_{ij}value. To quantitatively verify the performance of the proposed methodology, and also in order to meet the termination criterion, we compute the global averaged cluster separability with the following equation,

_{w}is the number of R

_{ij}combinations with i ≠ j, i.e., n

_{w}= 36.

#### 2.3. The Hopfield Neural Network for Improving the Wishart Classification

#### 2.3.1. Preliminary Considerations and Network Architecture

- How can we achieve that a pixel changes its current label so that it is classified as belonging to a different class?
- How can we achieve that a pixel does not change its label when its neighbors have identical labels as the label of the pixel under analysis?
- How can we achieve maximum cluster separability?
- When can we consider that no more changes are required?

_{j}and k to the cluster w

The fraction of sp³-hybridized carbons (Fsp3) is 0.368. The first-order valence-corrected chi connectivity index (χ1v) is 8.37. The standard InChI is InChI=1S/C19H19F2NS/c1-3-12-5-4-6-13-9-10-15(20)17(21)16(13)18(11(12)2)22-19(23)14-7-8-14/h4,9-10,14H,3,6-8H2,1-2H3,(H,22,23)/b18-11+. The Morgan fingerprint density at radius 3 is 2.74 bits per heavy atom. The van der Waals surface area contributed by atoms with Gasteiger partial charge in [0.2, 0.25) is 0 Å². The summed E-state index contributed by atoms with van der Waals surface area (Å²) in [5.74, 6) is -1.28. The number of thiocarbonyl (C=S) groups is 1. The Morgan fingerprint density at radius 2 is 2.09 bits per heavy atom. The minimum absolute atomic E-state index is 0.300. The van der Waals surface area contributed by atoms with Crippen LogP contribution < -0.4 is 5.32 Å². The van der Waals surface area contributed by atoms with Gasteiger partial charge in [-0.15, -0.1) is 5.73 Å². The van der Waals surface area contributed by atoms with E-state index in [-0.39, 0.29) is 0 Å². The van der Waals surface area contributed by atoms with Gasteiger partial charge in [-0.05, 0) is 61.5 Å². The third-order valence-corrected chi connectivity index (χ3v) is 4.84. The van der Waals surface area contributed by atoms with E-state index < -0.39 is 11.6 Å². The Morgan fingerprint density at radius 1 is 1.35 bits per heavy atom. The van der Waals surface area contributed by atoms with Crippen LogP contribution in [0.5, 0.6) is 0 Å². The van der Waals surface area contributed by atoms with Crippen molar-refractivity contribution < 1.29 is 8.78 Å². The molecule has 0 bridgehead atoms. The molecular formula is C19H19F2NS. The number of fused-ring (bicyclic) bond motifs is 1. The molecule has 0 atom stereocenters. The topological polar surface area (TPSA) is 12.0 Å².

_{m}. This means that the more similar the distances to the same cluster center for both pixels, the more probable that the pixel i changes its label to look like that of the pixel k. Instead of using distances directly, we can map them to a defined range, as defined in Equation (9), obtaining the support that a pixel receives with respect to a cluster and the same reasoning applies. The second question can be answered by considering that if a pixel i has a label identical to those of its neighbors, it does not need to change its current label. The third question requires that these changes must be oriented to preserve maximum cluster separability. Based on the above three considerations, we will define two contextual coefficients, called regularization and separation. The contextual term refers to the consideration of the central pixel and its neighbors. The regularization coefficient controls the changes based on the supports received from the pixels belonging to the clusters. The separation coefficient controls the cluster separability, hence justifying its name. Finally, the fourth question may be answered by taking into account that no more changes are required if we achieve the maximum degree of stability. This is equivalent to achieving a minimum value in the energy function defined in the HNN process.